Mom nudges me with her shoulder. “Why don’t you interview her for your project?”

I check to see if the hospital room is on the approved list first, and notice that this patient was the last-minute addition that Gladys just handed to me.

Pushing the mop bucket out the doorway, Mom says, “Meet me at the parking lot at the end of my shift.”

I nod and pull up a seat next to the bed. The stories this old lady could tell sound like they’d be interesting, especially as she was describing to the nurse how she met Frank Sinatra backstage and he gave her a kiss on the cheek.

“Hi, I’m Jasmine de los Santos,” I say. “I’m here to interview you for the study you signed up for? I’m hoping to compile the stories into a book as well, and plan to share it with everyone at the end of the year.”

She gazes intensely at me, and I notice for the first time that her eyes are a milky blue, like the sky behind clouds. “I suppose you want to know my name?” She has a slight accent that’s hard to place.

I nod. “That would be helpful to start.”

“My full name is Amelia Florence Marsh,” she says, in the tone of voice as if she’s the queen of England.

“Mrs. Marsh...”

“Ms. Marsh, actually, though I suppose that’s confusing since Marsh is my married name. I’m a widow.”

“I’m sorry,” I say, backpedaling.

“No need to be sorry. What do you have people call you when you never divorced but you’re also not married anymore? Anyway, I go by Millie with my friends. And we’re going to be friends, aren’t we? I can always tell.”

I smile. “Millie, I couldn’t help but overhear your story about meeting Frank Sinatra. Do you want to start there?”

Millie arches one perfectly plucked gray eyebrow. “Sure. I was a young girl then—around fifteen probably.”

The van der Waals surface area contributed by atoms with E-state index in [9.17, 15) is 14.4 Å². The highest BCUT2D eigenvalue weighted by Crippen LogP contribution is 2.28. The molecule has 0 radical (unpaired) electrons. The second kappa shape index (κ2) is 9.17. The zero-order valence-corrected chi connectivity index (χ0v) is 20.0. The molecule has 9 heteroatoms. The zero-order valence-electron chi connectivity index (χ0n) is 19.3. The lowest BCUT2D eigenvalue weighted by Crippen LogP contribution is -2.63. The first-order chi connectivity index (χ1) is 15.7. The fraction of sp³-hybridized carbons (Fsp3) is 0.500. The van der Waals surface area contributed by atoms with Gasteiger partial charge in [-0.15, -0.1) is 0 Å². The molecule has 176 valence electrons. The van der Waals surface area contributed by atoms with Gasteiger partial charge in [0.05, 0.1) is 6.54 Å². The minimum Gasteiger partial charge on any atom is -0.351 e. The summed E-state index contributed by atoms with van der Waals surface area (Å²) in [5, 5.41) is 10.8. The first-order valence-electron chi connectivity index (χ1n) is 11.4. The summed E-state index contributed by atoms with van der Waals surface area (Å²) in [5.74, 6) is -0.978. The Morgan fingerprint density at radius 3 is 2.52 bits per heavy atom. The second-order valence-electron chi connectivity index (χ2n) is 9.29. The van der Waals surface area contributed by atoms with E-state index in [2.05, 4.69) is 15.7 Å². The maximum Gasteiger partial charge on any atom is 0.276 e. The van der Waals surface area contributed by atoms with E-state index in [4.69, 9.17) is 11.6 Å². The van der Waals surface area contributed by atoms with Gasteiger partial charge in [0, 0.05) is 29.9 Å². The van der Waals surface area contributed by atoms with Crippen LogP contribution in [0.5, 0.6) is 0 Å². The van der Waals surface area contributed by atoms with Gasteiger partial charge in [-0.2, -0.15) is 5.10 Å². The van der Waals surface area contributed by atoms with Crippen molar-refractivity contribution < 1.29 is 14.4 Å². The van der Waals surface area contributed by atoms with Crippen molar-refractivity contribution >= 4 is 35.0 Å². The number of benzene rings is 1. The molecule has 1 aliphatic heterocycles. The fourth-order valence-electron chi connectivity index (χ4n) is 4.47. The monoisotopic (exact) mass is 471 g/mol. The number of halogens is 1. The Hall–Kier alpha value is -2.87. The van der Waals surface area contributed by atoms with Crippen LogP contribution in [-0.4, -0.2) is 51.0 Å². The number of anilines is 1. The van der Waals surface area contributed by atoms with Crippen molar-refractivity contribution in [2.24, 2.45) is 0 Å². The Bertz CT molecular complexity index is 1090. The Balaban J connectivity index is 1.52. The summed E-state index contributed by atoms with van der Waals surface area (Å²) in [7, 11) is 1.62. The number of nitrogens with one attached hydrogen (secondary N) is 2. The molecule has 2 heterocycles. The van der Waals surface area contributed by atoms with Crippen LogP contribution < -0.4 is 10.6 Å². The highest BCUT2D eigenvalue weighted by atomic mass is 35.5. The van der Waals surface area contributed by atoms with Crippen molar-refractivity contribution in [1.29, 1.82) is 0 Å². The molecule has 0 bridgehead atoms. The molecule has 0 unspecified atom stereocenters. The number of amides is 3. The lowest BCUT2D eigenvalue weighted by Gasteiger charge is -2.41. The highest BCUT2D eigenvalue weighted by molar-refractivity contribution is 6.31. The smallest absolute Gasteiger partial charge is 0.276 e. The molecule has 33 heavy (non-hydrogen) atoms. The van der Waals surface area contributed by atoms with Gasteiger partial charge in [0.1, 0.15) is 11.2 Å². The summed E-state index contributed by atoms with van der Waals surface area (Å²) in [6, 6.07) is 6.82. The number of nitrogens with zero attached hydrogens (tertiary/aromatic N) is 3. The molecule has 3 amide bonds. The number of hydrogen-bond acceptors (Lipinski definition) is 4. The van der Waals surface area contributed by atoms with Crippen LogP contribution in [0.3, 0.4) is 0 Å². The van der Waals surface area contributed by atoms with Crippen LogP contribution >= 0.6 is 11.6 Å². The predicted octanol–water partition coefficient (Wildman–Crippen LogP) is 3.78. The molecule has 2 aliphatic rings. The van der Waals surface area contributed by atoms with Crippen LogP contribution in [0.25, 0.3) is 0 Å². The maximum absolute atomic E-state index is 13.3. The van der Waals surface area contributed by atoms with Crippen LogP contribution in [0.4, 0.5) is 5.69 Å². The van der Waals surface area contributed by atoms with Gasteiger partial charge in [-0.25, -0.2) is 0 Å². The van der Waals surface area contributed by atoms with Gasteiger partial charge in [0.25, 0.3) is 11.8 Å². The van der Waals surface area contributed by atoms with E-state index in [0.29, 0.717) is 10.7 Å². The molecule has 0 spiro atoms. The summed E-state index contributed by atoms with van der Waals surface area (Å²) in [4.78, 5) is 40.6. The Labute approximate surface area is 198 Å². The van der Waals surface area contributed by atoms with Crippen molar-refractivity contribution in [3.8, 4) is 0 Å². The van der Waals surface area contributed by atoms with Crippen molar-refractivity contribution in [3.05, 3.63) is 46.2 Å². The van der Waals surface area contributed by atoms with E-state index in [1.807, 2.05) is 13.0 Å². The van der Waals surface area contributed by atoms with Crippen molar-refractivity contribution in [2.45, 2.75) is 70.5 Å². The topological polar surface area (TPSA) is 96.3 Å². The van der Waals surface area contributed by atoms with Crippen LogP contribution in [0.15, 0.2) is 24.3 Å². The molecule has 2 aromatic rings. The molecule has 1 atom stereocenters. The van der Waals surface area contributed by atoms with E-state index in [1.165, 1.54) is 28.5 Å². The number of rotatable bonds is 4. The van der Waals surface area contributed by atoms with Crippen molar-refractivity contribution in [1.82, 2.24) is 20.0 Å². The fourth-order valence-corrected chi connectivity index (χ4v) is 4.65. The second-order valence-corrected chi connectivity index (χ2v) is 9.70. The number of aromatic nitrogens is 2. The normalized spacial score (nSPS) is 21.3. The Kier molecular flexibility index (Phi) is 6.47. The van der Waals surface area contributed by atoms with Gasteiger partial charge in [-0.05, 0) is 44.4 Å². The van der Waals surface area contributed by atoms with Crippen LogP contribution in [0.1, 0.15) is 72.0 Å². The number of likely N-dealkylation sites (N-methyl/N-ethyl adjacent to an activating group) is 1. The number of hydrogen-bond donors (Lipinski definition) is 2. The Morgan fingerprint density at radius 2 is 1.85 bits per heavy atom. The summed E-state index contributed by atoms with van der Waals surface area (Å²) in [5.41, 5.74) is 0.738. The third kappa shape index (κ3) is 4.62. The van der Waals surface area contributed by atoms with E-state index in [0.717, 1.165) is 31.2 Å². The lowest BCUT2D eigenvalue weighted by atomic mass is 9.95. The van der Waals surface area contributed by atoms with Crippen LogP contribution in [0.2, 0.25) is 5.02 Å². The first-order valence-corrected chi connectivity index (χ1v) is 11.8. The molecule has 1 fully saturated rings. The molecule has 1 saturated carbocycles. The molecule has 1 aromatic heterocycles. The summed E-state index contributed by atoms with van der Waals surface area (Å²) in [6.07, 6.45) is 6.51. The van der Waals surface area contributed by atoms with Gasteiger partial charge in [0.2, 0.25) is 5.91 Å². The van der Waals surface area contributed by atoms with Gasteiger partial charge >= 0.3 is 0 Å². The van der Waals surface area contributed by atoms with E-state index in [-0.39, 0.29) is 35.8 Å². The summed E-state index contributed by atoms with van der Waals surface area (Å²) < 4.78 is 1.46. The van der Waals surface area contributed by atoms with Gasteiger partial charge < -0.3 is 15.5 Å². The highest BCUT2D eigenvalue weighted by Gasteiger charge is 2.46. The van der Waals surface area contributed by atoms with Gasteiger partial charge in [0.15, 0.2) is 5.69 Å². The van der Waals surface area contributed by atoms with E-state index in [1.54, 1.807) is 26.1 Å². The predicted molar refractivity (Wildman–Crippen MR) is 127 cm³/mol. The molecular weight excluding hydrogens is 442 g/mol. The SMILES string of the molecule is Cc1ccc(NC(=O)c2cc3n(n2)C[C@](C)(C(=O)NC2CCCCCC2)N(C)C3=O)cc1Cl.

“So what did he say to you?”

She purses her lips as she looks up to the ceiling like a little kid who’s been keeping a big secret for a long time and just can’t wait to tell someone, even though she also doesn’t want to be in trouble. “He told me I’d be just his type if I was just a little older,” she says with a throaty laugh. “Oh, that Frank.”

I laugh with her. “Did you meet other famous people?”

“Of course. We lived in Beverly Hills, and it was only natural in my husband’s line of work. But I’m not some kind of vulgar name-dropper, if that’s what you’re thinking, missy. The memory just reminded me of being young again, of having a body that worked for me instead of against me. Being old’s terrible.”

“Sorry, I didn’t mean to offend you,” I say, although I like that she’s a pistol.

Millie wipes her forehead with the back of her hand. “No, I’m sorry, darling. I’m an awful wretch when I’m sick. I shouldn’t have snapped at you. I just don’t feel well. At my age, everything stops working. They’re supposed to tell me if I have something wrong with my heart, but I think the only thing wrong with it is that it’s old.”

“I should let you get some rest.” I begin to stand, but Millie reaches out and grabs my forearm, pulling me back down.

“Please stay. It would be nice to talk a little more.”